Rather than a moment of astonishment or sharp satisfaction, today's "wow moment" was one of disbelief. After nicking behind off Mitchell Johnson in the 51st over of the day, annoyed indignation swept through the ground when Matt Prior was halted in his tracks moments after beginning his walk back to the pavilion. Aleem Dar was perturbed by Johnson's front foot and his suspicions proved correct as the third umpire, Marais Erasmus, indicated that a no-ball should be signalled, and a reprieve given. This, mingled with Pietersen's controversial UDRS survival and Trott's acrobatic lunge to beat a close Ponting throw in the 37th and 42nd overs respectively, combined to foment much discontent. Soon the shared origin of the principle actors was remembered; a realisation which in turn fuelled hushed mumblings of a South African conspiracy.
Shot of the day
My companion today noted early on that Trott's technique was uniquely compact. Usually the virtues of such an approach are not realised until conditions, like those today, become less favourable for batting. Until late in the day, Trott, who until then had faced every ball with consummate ease, had not played a uniquely memorable stroke. He then innocuously punched the chronically short Smith for what appeared to be a single slightly straight of mid-on. However the ball seemed to gain speed as it rolled along the carpet, passed the unsuspecting fielder, and comfortably beat him to the boundary. The stroke was at once beautiful and a metaphor for Australia's day. Early graft and five wickets offered some hope to the hosts, a hope which was only destined to be dashed as England, much like Trott's back foot on-drive, sped past Australia and out of sight.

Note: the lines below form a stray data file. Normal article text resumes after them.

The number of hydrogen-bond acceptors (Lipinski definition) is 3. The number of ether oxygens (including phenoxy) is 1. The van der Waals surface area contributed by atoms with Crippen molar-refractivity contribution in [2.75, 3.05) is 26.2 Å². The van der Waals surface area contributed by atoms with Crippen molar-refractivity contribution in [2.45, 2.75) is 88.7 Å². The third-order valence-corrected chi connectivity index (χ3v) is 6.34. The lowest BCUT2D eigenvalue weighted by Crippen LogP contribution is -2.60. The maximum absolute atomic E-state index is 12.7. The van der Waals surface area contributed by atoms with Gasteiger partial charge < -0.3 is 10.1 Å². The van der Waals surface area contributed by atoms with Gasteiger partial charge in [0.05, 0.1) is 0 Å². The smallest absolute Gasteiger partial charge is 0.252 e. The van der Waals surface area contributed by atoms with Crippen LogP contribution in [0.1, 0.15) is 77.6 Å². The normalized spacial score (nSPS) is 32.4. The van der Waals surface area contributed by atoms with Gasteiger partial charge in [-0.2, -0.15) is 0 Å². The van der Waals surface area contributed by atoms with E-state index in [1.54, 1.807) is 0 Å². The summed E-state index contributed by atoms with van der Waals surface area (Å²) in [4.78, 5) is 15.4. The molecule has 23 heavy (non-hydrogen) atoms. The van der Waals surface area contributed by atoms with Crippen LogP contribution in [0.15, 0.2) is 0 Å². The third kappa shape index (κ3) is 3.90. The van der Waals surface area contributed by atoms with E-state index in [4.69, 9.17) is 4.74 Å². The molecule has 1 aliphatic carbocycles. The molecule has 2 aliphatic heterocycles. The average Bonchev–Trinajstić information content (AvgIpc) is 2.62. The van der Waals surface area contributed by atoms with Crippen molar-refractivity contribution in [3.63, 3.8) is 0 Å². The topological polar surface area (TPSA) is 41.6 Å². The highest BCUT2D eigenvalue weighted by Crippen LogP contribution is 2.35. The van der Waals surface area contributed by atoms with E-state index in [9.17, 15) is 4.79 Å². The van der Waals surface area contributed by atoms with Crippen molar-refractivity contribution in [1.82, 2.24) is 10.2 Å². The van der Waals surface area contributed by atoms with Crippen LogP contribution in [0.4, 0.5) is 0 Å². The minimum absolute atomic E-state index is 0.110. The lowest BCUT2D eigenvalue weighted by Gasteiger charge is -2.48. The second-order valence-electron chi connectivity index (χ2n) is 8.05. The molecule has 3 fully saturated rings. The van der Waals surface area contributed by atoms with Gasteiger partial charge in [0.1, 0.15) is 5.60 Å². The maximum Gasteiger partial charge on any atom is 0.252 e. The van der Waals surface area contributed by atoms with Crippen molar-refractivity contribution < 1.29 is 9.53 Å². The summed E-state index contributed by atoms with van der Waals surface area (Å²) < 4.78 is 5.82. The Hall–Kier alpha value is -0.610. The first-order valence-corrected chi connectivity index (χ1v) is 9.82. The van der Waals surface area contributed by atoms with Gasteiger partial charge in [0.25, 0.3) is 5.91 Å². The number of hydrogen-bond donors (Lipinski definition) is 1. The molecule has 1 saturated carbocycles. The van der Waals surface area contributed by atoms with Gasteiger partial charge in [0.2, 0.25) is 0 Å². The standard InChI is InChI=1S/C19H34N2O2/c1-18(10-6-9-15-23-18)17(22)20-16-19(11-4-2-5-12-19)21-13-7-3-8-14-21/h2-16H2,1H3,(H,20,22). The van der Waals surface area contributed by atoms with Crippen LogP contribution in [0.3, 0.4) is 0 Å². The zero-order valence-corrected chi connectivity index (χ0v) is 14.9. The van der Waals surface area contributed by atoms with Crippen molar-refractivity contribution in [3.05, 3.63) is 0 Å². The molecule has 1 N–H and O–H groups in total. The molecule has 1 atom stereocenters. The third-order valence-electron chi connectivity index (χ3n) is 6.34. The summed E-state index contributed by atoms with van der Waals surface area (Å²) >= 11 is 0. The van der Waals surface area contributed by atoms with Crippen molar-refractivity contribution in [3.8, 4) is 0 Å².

A very healthy 67,149 patrons turned up for the second day of the Test. I had expected the demoralising nature of the day-one scorecard to keep many people away but happily this was not the case; perhaps the ever-increasing cost of tickets engendered in ticket holders a desire to get their money's worth.